You have been contending that kinetic diameter of CO2 is smaller than that of O2 or N2, and that kinetic diameter rather than collision diameter should be used in these diffusion studies. If you are right, then his conclusion (that liquid brine channels must be an important factor) is invalidated.

Quote
If kinetic diameter should be used for the permeation would there need to be liquid for CO2 to permeate more easily and if liquid is there would the CO2 permeate even more easily and would it make more liquid because of “heat of solution” do you think?
(Hope it is not bad form to re-quote) Let us get the logic of this into place. He has MEASURED diffusion rates, and INFERRED that liquid channels must be involved to explain why CO2 diffuses faster than O2. If you are right and he is wrong about the diffusion treatment in the absence of liquid channels, then that undermines his INFERENCE but has absolutely no effect on his MEASUREMENTS. There is no question of CO2 permeating even more easily, and as explained above, release of "heat of solution" in this context is not enough to melt anything.

His study makes some other telling points:
-- that the rate of diffusion of all three gases is more than a million times slower in ice than in water,
-- that diffusion rates fall off rapidly with decreasing temperature (though he only explores temperatures relatively close to melting point, so this trend might not continue).
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Why Does CO2 Escape From An Enclosure More Easily Than Air?
« Reply #39 on: 08/06/2011 11:33:08 »
Hi Bored chemist, in your last comment you said
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Effusion is the word usually used to describe a gas escaping through a small hole- for example a pinhole in a piece of metal foil
I think that one of the difficulties that many of us lay people have is the different way that people, even scientists, use the terminology. Elsewhere effusion is described as you did but with the rider “into a vacuum” (although one source said “Effusion is the escape of a gas through a small hole into a vacuum or area of lower pressure”). Pete Ridley gave a link http://www.thenakedscientists.com/forum/index.php?topic=38675.0 [nofollow] 14th April at 09:36) to an animation http://www.youtube.com/watch?v=0uBK7VxT00E [nofollow] that does that and describes how to
Quote
calculate effusion rates directly from the kinetic theory of gases
so it might help jog your memory.

Pete Ridley went on to say
Quote
but imagine that the bubble is an air pocket in an ice sheet approaching close-off, with all excepting one pore closed to all molecules (CO2 included). Imagine also that the hole size of that single pore is just larger than 0.33nm (the kinetic diameter of CO2) and that the red balls are CO2 molecules (N2, O2 and CH4 molecules present but not shown because they can’t escape but are still bouncing around inside in far larger quantities than CO2). Also imagine that the pore is not giving access to an empty space as shown but access to an equally small channel linking to another similar air pocket in a chain of such air pockets. Does that very simplified picture of the structure within the ice/firn help to clarify the basis of my main question? Does that very simplified picture of the structure within the firn/ice help to clarify the basis of my main question?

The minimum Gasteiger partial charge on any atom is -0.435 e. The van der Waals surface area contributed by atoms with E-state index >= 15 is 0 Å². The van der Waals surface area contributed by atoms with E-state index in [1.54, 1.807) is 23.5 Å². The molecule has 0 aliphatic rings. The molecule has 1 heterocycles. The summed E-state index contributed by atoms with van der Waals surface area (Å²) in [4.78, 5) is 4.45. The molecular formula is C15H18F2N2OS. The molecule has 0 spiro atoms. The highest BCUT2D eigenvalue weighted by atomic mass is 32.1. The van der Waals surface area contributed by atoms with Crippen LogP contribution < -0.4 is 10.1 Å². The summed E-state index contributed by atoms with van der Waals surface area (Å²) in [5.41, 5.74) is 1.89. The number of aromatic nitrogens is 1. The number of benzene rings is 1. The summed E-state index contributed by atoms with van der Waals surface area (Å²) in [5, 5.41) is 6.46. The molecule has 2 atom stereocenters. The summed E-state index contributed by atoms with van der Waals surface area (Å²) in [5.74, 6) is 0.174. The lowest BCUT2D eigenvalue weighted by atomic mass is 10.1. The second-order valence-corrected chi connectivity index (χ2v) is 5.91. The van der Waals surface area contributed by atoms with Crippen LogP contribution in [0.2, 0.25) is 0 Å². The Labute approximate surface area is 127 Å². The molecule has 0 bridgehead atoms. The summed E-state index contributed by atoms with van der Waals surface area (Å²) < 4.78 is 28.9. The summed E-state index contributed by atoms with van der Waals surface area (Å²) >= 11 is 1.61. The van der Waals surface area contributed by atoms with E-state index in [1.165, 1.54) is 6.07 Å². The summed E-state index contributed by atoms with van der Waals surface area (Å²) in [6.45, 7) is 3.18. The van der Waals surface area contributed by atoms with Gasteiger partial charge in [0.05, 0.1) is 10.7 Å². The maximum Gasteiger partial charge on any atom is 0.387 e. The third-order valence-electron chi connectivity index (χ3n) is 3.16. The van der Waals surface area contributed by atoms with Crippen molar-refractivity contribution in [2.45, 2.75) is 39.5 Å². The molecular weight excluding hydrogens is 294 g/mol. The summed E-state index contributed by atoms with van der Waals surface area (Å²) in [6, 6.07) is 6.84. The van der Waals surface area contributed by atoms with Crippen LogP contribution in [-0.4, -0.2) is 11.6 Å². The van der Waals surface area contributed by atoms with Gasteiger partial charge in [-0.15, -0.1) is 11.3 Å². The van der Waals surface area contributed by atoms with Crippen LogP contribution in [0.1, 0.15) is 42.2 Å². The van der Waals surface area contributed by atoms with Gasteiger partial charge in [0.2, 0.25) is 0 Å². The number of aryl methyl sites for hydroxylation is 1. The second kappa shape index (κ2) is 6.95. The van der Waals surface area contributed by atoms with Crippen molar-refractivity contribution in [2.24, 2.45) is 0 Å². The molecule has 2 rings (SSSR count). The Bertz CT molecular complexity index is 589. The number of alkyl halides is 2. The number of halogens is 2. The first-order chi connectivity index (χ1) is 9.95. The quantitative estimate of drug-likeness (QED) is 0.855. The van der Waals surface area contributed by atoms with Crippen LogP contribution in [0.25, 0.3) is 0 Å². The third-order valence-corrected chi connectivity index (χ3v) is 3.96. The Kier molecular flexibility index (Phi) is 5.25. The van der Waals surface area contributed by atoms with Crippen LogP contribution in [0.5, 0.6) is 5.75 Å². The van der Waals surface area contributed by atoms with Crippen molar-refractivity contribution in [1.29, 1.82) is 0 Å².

.

I see that you didn’t offer any help about this on that thread which is a shame because he needed it. Let’s hope that he’s watching this one and learning from it like I am.

Dr Christie’s explanation on 4th June at 00:29, involving going back to the Latin origin then talking about
Quote
The key concept is a matter of homogeneous or heterogeneous. In a true solution, the component substances are divided at molecular level
has helped me understand this a lot better but perhaps not fully. My understanding of the terms dissolve, diffuse and effuse were much too restricted. What I now understand the different terms to mean are:
- “to dissolve” is to form a homogenous mixture of several different substances,
- “to diffuse” is to move within (a vacuum, a fluid, a solid),
- “to effuse” is to move out of (a vacuum, a fluid, a solid),
(is another term “to infuse”, meaning to move into (a vacuum, a fluid, a solid) is required?)
In the context of this discussion we are specifically talking about individual molecules.

You said
Quote
Diffusion is the transfer of a material through the bulk of another material
and I see the significant word there being “bulk”. Dr. Christie said
Quote
diffusion refers to something moving through a matrix of some sort
and that puzzles me. From the definitions that I use above water going into a sponge and being squeezed out again is not dissolving (infusion?), diffusion and effusion because the substance of the sponge is not present as free molecules. Both water and sponge are “material” (per your definition of diffusion), the water is “something” and the sponge is “ a matrix of some sort” (per Dr. Christie’s definition). Despite that I do not think that water that has entered, permeated and been squeezed from a sponge has dissolved (infused?) diffused and effused because it does not form a homogenous mixture at the MOLECULAR level.